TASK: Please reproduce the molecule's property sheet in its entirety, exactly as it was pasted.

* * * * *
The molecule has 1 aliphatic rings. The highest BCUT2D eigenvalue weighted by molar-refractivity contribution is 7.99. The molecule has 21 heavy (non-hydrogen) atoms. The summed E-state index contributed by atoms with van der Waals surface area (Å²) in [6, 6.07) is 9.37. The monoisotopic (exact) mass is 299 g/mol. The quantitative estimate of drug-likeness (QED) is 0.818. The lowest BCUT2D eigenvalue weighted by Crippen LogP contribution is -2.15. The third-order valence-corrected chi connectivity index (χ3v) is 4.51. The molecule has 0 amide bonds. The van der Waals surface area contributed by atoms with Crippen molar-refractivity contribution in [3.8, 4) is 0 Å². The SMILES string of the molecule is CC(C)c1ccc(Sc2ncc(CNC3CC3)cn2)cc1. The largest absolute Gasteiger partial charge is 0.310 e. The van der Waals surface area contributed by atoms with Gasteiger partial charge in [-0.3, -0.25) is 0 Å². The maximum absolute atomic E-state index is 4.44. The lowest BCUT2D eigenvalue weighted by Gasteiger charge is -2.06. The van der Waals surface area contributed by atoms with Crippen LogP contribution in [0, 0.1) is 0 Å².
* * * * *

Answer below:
The molecule has 1 aliphatic rings. The highest BCUT2D eigenvalue weighted by molar-refractivity contribution is 7.99. The molecule has 21 heavy (non-hydrogen) atoms. The summed E-state index contributed by atoms with van der Waals surface area (Å²) in [6, 6.07) is 9.37. The monoisotopic (exact) mass is 299 g/mol. The quantitative estimate of drug-likeness (QED) is 0.818. The lowest BCUT2D eigenvalue weighted by Crippen LogP contribution is -2.15. The third-order valence-corrected chi connectivity index (χ3v) is 4.51. The molecule has 0 amide bonds. The van der Waals surface area contributed by atoms with Crippen molar-refractivity contribution in [3.8, 4) is 0 Å². The SMILES string of the molecule is CC(C)c1ccc(Sc2ncc(CNC3CC3)cn2)cc1. The largest absolute Gasteiger partial charge is 0.310 e. The van der Waals surface area contributed by atoms with Gasteiger partial charge in [-0.3, -0.25) is 0 Å². The maximum absolute atomic E-state index is 4.44. The lowest BCUT2D eigenvalue weighted by Gasteiger charge is -2.06. The van der Waals surface area contributed by atoms with Crippen LogP contribution in [0, 0.1) is 0 Å².